Generations of engineering professors have dedicated their lives to propagating this confusion.  I was encouraged when talking with a recent graduate engineer who said he was told to rip the databook in half and throw out the English Engineering Units section.  Finally after two hundred years.

Offline Comga

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Re: Use of Metric Units
« Reply #31 on: 11/23/2022 06:27 pm »
Fast forward.  I understand metric.  My biggest stumbling block is going from lbs of thrust to whatever metric is used.  I understand that 1 bar is atmospheric pressure.  I understand tons of pressure metric.  It is the Pascals, Newtons, and kilopascals that confuse me in translation to an English equivalent. 
As a non-USian, I find the many variants of pounds the most confusing (with short/long tons slightly behind).  (And don't get me started on cups-vs g/ml in recipes).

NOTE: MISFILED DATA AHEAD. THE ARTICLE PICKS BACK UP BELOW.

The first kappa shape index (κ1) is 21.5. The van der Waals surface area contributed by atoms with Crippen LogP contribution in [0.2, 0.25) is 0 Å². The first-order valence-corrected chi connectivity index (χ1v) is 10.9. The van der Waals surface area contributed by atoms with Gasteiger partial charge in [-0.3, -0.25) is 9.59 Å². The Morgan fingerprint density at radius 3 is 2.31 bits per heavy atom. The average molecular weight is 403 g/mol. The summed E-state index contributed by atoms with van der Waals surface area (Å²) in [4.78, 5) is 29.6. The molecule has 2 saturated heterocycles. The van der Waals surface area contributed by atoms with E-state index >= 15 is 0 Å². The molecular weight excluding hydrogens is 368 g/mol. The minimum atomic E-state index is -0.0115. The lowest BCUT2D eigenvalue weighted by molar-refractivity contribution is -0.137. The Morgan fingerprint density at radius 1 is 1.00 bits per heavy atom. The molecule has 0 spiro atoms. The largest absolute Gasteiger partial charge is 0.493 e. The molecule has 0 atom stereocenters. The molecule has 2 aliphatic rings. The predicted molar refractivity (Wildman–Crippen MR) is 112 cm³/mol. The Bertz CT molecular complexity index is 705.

Did you know that there are two definitions if the foot?
There is a “standard” foot defined as 0.3048 meters.
There is (for the last century and for another five weeks) the “survey foot”, which is about 8 parts per million larger.  IIRC
It turns out if one surveys the continental US from coast to coast using “standard feet” the result would be off by about 15 meters.
In an infinitesimal sign of of progress, the survey foot will be abandoned at the end of 2022 as the result of one man’s decades long crusade.
This crap goes on forever.
« Last Edit: 11/23/2022 06:28 pm by Comga »
What kind of wastrels would dump a perfectly good booster in the ocean after just one use?